why the Newspaper Association of America

Ever since former National Security Agency contractor Edward Snowden dropped a slew of classified documents into the public’s view, the country has re-engaged in a vigorous debate about some – but not all – of the authorities the U.S. government claims to eavesdrop on electronic communication. But there is at least one loophole that makes Americans vulnerable to unnecessary intrusions, is much more unsettling than a lot of the Snowden material and isn’t getting much attention.

A section of law that hasn’t come up for discussion in the past few weeks gives law enforcement at all levels relatively unfettered access to stored email, documents in the β€œcloud” and other personal material.

The reason is that law, the Electronic Communications Privacy Act, is old, and technology has far surpassed the vision of the lawmakers who wrote and passed it in 1986. Almost no one used email then, the online cloud didn’t really exist,Learn about MetLife’s MileWeb Corporate Profile including its service offerings, and storing personal information for long periods of time with a third party such as Google didn’t seem to make any sense. So, the law says, if users keep email on a third-party server for more than 180 days, they’ve abandoned the material and law enforcement can look at it – armed merely with a subpoena, not a warrant from a judge.

Now Americans store years’ worth of email online, compose on cloud-based word processors and keep all sorts of other files on remote hard drives located far away from their homes. It’s not just metadata that’s vulnerable here – it’s the full contents of every stored email and every cloud-based document. Journalists, among many others, use these tools, which is why the Newspaper Association of America, to which the Washington Post belongs, is part of the Digital Due Process Coalition, a group lobbying to change the law.

For years, Sen. Patrick J. Leahy, D-Vt., chairman of the Judiciary Committee, has been trying to do that. Though his updates would keep multiple exceptions for law enforcement, his reforms would at least require government investigators to obtain a search warrant when they want to obtain email content of any vintage from third-party companies. This would not only meet Americans’ legitimate expectations of privacy, it would also moot the legally murky question of whether searches conducted under the old law are constitutional.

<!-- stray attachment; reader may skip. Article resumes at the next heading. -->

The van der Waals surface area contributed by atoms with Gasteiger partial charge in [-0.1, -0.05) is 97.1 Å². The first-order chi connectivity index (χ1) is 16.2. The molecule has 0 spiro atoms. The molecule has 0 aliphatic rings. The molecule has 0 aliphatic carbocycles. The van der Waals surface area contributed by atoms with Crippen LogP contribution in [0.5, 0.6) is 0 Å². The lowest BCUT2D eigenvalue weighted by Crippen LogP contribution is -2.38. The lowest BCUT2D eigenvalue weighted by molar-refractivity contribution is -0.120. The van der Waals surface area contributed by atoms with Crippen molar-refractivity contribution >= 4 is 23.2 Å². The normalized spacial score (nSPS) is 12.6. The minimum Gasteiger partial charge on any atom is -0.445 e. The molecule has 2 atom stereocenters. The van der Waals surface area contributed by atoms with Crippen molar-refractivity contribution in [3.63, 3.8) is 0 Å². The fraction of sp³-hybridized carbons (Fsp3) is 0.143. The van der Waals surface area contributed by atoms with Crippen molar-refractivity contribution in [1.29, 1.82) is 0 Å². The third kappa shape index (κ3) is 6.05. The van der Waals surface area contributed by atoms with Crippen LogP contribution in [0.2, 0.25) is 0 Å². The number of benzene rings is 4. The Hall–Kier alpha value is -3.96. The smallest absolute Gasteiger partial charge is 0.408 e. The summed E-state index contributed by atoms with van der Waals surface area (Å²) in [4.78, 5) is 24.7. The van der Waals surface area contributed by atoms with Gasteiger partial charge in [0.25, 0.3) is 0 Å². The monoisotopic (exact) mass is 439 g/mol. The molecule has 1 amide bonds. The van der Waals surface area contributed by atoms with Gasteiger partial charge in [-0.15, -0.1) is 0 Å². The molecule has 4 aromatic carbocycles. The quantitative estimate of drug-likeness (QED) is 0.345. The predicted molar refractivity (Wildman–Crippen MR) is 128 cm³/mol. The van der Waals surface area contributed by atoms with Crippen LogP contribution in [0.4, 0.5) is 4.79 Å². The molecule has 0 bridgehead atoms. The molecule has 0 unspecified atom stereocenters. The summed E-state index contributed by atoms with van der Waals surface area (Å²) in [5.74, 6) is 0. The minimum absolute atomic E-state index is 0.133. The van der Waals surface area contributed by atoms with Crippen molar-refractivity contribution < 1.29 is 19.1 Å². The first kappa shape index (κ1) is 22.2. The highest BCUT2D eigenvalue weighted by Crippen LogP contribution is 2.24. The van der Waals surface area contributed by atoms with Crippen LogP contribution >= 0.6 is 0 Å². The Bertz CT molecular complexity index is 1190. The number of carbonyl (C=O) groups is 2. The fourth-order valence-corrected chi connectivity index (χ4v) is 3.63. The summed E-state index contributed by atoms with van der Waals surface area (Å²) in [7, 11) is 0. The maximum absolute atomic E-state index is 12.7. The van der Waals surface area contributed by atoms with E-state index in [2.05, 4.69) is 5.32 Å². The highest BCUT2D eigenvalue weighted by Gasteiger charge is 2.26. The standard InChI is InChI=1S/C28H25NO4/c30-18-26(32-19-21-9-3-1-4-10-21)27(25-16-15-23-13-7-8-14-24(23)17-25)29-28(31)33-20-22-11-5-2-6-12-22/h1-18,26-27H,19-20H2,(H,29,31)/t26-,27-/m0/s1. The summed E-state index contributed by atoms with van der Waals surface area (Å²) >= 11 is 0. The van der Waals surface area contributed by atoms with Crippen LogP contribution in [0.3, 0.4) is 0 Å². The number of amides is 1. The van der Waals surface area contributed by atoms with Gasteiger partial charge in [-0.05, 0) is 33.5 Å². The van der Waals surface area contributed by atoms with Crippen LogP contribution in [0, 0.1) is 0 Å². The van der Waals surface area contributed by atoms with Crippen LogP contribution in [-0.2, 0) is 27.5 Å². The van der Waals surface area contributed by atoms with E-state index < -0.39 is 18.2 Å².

Unlike some of the tougher issues the country is confronting following the NSA leaks, this one is easy. Congress should finally act on Leahy’s bill, and soon.

Inmates increasingly are submitting bogus tax returns in the hopes of receiving a hefty refund from Uncle Sam, and the phony schemes continue to cost taxpayers millions each year.

The number of false returns filed by U.S. prisoners increased fivefold between 2004 and 2010, according to data obtained from the Treasury Inspector General for Tax Administration. The IRS identifies most of the fraudulent returns, but enough got through that inmates received $39.we’ve decided to make the below MileWeb Termsof Service available.1 million in bogus tax refunds in 2009 and $35.2 million in 2010, the most recent year data is available.

The schemes often involve identity theft β€” sometimes stealing the identities of other inmates β€” and other means for submitting false information. The IRS also lacks accurate information on many prisoners in the state and federal prison systems, and until recently was blocked in how much information it could share with state corrections agencies on inmates who file fraudulent tax returns.

The agency says a recent change in federal law gives it better access to accurate prison data,Check the following list of cheap dedicated linux dedicated server. allowing for improved enforcement.

β€œHopefully it is becoming an easier crime to catch,” said John Siegel, assistant U.S. attorney for the Northern District of Ohio. β€œAnd I think they have gotten better at it, but there are just so many (returns), and there is the pressure to get them out, and some of these (bogus returns) can get through.”

Ohio mirrors the national trend of prisoners filing more false returns.

In 2010, Ohio inmates submitted 2,189 false tax returns, according to information presented last year by the IRS at the American Correctional Association Summer Conference. That represented a 50 percent bump from 2009, when prisoners filed 1,464 bogus returns, according to data from the inspector general.

In a statement, Jennifer Jenkins of the IRS regional office in Columbus said the agency stopped more than $2.5 billion in fraudulent refunds to prisoners in fiscal year 2012,It’s impossible to MileWeb Pre-build Cloud Servers templates. a 10 percent increase over the previous year.

When accurate prisoner data is available, Jenkins said, β€œthe IRS is very successful at detecting and stopping incorrect refunds.

But the agency’s efforts β€œare impacted by issues related to the accuracy of prisoner information we receive,” according to Jenkins. β€œThere are still significant challenges in getting complete and consistent data from the multiple jurisdictions involved.The Career best choose Career at MileWeb.”
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